Mycobacterium tuberculosis parasitizes resting macrophages yet is killed by activated macrophages through both oxidative and nonoxidative mechanisms. Nonoxidative mechanisms are linked to the maturation of the bacteria-containing phagosome into an acidified, hydrolytically active compartment. We describe here a mechanism for killing Mycobacteria in the lysosomal compartment through the activity of peptides generated by the hydrolysis of ubiquitin. The induction of autophagy in infected macrophages enhanced the delivery of ubiquitin conjugates to the lysosome and increased the bactericidal capacity of the lysosomal soluble fraction. The accumulation of ubiquitinated proteins in the autophagolysosome provides one possible mechanism behind the antimicrobial activities observed for a range of pathogens in autophagous host cells.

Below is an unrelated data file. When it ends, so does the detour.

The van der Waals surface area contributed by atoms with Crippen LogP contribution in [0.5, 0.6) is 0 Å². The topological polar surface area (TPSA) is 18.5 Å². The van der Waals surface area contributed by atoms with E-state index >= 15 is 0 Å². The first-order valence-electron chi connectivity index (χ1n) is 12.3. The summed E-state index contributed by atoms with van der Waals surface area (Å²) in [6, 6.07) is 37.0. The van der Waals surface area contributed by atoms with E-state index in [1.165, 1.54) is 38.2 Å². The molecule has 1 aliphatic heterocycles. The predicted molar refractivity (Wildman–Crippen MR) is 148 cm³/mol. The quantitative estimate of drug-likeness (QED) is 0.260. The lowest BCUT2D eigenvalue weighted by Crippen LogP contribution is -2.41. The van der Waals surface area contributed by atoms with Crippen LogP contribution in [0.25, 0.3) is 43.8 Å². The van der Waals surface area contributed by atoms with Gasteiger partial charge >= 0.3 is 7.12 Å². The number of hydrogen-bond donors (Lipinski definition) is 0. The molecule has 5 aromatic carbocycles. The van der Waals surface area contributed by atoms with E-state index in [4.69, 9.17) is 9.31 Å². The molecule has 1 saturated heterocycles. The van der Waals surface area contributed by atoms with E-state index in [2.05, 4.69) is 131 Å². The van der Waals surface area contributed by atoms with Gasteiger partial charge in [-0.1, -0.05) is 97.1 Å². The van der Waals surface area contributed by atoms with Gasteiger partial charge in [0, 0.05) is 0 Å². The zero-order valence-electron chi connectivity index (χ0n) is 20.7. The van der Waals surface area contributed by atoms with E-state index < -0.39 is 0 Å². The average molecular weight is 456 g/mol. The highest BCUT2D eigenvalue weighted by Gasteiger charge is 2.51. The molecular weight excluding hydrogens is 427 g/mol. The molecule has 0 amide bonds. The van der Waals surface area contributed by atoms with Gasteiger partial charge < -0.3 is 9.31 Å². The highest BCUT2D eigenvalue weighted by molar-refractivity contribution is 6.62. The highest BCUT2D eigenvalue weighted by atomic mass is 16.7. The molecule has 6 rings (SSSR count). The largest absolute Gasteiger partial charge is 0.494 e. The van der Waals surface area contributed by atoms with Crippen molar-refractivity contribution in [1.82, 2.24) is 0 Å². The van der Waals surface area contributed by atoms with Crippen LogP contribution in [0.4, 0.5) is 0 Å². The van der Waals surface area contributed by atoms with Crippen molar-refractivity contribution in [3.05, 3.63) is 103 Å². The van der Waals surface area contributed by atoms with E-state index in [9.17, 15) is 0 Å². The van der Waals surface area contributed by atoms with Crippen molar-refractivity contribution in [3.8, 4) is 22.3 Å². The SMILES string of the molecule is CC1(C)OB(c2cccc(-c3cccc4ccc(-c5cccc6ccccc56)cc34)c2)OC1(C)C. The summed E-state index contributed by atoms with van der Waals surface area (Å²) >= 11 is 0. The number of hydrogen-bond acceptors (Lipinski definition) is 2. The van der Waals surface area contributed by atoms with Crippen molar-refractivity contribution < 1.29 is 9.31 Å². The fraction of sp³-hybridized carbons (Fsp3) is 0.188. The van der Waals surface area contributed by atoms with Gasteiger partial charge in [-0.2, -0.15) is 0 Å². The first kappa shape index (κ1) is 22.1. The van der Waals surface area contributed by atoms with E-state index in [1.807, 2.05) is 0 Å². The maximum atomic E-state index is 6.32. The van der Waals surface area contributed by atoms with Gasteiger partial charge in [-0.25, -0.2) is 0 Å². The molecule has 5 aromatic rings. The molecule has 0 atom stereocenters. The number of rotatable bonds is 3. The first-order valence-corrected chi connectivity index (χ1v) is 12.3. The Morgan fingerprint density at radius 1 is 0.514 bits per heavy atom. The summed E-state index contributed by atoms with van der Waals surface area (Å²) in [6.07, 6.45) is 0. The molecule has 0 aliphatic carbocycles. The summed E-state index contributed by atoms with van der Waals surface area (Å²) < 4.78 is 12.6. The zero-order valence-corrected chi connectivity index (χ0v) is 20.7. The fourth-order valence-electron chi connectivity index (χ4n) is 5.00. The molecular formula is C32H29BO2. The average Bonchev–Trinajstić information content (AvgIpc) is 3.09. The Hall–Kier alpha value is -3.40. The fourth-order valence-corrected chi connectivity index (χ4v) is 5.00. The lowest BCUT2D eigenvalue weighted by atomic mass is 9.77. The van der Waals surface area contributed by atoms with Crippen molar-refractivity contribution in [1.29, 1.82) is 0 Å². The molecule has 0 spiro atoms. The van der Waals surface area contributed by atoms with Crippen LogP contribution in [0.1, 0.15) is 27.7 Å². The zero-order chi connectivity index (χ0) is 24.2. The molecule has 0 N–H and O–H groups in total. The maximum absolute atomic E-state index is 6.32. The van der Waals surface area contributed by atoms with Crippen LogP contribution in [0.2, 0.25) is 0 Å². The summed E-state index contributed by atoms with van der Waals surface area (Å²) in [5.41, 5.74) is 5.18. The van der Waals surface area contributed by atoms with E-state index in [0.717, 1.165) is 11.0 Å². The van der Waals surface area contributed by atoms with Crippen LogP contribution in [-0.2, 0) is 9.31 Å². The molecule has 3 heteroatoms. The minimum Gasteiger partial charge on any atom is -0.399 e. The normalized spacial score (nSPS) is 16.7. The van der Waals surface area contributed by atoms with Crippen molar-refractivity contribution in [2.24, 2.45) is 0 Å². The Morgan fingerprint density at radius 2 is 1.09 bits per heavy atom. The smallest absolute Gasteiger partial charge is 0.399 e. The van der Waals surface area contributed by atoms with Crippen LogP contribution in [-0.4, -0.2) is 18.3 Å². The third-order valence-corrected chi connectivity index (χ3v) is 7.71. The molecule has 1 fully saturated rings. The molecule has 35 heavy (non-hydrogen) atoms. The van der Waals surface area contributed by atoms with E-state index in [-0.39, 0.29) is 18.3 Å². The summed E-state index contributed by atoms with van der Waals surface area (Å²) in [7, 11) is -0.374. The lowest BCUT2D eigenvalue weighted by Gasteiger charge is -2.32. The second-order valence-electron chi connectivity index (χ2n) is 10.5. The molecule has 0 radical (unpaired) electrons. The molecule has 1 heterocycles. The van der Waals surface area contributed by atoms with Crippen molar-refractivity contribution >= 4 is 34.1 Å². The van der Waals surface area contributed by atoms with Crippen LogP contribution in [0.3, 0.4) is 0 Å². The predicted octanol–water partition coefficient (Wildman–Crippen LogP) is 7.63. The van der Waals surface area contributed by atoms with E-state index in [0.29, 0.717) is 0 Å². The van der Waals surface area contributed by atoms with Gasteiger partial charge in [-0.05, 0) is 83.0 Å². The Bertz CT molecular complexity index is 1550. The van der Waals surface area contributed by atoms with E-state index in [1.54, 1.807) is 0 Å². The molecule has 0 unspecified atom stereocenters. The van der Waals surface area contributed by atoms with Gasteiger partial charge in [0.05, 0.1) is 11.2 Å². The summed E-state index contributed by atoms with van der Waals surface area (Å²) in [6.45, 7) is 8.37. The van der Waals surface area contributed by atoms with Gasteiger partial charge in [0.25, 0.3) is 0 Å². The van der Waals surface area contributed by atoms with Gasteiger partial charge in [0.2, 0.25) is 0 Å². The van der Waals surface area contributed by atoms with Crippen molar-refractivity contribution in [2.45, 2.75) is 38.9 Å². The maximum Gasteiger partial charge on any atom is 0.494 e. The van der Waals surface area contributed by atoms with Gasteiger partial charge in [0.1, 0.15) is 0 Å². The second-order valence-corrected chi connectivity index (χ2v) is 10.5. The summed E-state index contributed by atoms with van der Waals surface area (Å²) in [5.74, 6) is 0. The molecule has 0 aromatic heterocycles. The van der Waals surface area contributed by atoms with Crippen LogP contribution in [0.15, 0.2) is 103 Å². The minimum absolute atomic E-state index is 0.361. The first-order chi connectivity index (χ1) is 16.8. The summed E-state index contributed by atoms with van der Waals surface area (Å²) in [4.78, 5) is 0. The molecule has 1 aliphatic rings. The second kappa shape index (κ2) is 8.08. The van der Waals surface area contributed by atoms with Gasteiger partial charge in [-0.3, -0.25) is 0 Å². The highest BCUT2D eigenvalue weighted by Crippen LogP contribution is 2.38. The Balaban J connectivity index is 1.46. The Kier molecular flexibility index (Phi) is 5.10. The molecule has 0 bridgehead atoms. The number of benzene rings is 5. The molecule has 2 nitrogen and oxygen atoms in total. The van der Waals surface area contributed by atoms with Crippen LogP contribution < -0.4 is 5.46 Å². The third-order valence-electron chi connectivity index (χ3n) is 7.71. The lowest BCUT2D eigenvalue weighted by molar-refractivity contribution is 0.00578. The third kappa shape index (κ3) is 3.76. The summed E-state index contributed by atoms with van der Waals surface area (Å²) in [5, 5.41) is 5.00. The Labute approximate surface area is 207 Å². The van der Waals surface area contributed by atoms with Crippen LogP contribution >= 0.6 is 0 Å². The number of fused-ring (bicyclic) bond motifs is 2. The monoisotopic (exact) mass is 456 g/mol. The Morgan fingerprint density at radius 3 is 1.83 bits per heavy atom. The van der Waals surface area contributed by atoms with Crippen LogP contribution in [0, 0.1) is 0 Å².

|Original language||English (US)|
|Number of pages||6|
|Journal||Proceedings of the National Academy of Sciences of the United States of America|
|State||Published - Apr 3 2007|
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